From his rustic lectern, Lee Mora, auctioneer and owner of the Humboldt Auction Yard, presides over his cowboy-hat-and-cowboy-boot-clad flock of local ranchers. Ascending prices cascade off his tongue. Cows low and spin in the central corral. The cool air in the windowless interior of the auction yard is a fragrant mix of cow shit and mulch, with sweet undertones of grain feed.
This past Wednesday afternoon, cow and calf pairs were selling for about $1000. Mora was too busy to talk on auction day (there's one auction a week, every Wednesday at 1:30 p.m.), but I managed to reach him by phone this morning at 7:30 -- the only time (I was told when I called the auction yard yesterday) he had a moment to spare.
"There is a dramatic change going on in the market that I’ve never seen before," Mora told me. People in the business are asking themselves whether cows are a viable option anymore due to the rising cost of corn -- caused largely by a misguided ethanol boom in the United States -- and diesel fuel, which is hovering around $5 per galon. The traditional market for the past 25 years, Mora said, has been for California calves going to Midwest feedlots. With the feed and fuel prices so high, cattle prices are being pushed down and the producers -- local cattlemen -- are being hit hard.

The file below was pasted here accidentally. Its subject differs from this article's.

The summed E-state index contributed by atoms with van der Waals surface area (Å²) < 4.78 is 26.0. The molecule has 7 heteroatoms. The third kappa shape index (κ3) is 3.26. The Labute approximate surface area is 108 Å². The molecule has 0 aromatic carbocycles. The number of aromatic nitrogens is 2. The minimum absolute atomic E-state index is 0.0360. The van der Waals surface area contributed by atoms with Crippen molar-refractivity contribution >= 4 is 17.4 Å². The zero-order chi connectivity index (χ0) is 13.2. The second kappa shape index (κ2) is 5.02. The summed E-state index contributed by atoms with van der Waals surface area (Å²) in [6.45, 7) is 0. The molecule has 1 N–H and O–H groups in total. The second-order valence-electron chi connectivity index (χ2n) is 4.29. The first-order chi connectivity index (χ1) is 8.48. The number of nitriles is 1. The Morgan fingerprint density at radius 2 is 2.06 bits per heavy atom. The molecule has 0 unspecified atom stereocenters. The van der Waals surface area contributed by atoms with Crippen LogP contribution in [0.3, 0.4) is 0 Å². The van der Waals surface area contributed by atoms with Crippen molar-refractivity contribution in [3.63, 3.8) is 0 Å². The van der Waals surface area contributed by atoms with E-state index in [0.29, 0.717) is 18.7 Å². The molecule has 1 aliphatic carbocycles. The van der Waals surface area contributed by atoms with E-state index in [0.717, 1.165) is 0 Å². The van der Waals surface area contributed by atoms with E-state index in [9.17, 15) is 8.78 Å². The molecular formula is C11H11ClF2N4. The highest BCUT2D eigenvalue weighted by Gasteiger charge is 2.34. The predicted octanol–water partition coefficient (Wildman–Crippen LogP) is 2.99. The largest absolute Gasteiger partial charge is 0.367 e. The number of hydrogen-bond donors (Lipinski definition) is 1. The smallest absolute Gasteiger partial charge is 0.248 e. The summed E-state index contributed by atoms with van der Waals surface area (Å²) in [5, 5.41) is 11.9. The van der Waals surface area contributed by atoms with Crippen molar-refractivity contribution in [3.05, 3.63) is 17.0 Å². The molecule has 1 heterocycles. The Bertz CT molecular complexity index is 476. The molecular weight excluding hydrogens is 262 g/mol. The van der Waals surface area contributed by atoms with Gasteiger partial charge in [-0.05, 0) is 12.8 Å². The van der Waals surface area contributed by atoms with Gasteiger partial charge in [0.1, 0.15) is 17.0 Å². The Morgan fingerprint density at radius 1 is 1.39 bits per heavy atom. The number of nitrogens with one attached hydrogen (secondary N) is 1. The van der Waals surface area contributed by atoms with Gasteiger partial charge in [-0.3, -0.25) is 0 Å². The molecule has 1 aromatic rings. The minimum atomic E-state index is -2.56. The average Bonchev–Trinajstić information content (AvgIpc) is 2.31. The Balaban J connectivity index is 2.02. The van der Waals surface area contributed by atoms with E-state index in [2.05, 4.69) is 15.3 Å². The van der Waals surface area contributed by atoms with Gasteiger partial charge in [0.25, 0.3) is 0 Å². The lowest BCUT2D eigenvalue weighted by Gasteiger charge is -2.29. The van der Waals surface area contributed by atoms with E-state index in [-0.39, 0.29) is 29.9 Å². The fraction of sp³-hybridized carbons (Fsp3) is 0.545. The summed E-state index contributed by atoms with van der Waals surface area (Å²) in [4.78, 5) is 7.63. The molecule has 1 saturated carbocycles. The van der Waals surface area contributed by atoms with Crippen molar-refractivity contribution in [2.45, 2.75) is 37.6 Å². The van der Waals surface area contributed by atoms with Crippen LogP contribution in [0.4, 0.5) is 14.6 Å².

Mora's is the only livestock auction on the North Coast, and it's been in operation since 1948. His family purchased it 1968, and Mora started working there in the late '70s. Perhaps that explains Mora's convivial style and the rapport he obviously has with the buyers in the stands.
"Thank you guys," he said, when a group of cows and calves left the small corral. "We know the feed's tough." Mora understands that without buyers he'd be out of a job, but more importantly, it's about a way of life that's being threatened. "We were very appreciative of the buyers that sat in and participated in our sale," he told me Friday. Let's hope they keep coming back.
Listen to Mora in action and see more pictures from Wednesday's auction here.